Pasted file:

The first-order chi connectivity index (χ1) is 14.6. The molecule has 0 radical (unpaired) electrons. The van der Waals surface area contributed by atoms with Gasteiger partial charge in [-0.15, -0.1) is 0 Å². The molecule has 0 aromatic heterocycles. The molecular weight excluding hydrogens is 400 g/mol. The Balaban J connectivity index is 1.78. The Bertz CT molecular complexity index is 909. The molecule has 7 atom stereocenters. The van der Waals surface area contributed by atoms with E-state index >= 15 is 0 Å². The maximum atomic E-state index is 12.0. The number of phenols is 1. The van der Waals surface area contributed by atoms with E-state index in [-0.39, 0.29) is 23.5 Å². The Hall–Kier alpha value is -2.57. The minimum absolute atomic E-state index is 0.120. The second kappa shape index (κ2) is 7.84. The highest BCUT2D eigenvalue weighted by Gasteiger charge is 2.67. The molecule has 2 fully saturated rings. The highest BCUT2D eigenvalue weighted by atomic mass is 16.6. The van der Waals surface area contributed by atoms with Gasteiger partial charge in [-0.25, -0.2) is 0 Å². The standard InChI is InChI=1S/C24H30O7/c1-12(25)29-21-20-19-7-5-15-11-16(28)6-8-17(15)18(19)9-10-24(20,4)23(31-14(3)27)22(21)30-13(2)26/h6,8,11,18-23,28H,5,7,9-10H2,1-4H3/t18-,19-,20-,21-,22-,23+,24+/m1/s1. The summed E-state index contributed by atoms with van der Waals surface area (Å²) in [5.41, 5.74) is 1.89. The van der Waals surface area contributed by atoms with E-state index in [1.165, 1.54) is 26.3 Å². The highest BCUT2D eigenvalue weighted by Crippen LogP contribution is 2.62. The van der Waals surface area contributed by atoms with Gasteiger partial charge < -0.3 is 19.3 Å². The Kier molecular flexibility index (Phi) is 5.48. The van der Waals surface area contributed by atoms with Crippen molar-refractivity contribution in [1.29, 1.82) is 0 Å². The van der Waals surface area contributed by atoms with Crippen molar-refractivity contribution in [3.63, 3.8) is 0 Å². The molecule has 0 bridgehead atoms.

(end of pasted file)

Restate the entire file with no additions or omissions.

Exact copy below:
The first-order chi connectivity index (χ1) is 14.6. The molecule has 0 radical (unpaired) electrons. The van der Waals surface area contributed by atoms with Gasteiger partial charge in [-0.15, -0.1) is 0 Å². The molecule has 0 aromatic heterocycles. The molecular weight excluding hydrogens is 400 g/mol. The Balaban J connectivity index is 1.78. The Bertz CT molecular complexity index is 909. The molecule has 7 atom stereocenters. The van der Waals surface area contributed by atoms with E-state index >= 15 is 0 Å². The maximum atomic E-state index is 12.0. The number of phenols is 1. The van der Waals surface area contributed by atoms with E-state index in [-0.39, 0.29) is 23.5 Å². The Hall–Kier alpha value is -2.57. The minimum absolute atomic E-state index is 0.120. The second kappa shape index (κ2) is 7.84. The highest BCUT2D eigenvalue weighted by Gasteiger charge is 2.67. The molecule has 2 fully saturated rings. The highest BCUT2D eigenvalue weighted by atomic mass is 16.6. The van der Waals surface area contributed by atoms with Gasteiger partial charge in [-0.25, -0.2) is 0 Å². The standard InChI is InChI=1S/C24H30O7/c1-12(25)29-21-20-19-7-5-15-11-16(28)6-8-17(15)18(19)9-10-24(20,4)23(31-14(3)27)22(21)30-13(2)26/h6,8,11,18-23,28H,5,7,9-10H2,1-4H3/t18-,19-,20-,21-,22-,23+,24+/m1/s1. The summed E-state index contributed by atoms with van der Waals surface area (Å²) in [5.41, 5.74) is 1.89. The van der Waals surface area contributed by atoms with E-state index in [1.165, 1.54) is 26.3 Å². The highest BCUT2D eigenvalue weighted by Crippen LogP contribution is 2.62. The van der Waals surface area contributed by atoms with Gasteiger partial charge < -0.3 is 19.3 Å². The Kier molecular flexibility index (Phi) is 5.48. The van der Waals surface area contributed by atoms with Crippen molar-refractivity contribution in [1.29, 1.82) is 0 Å². The van der Waals surface area contributed by atoms with Crippen molar-refractivity contribution in [3.63, 3.8) is 0 Å². The molecule has 0 bridgehead atoms.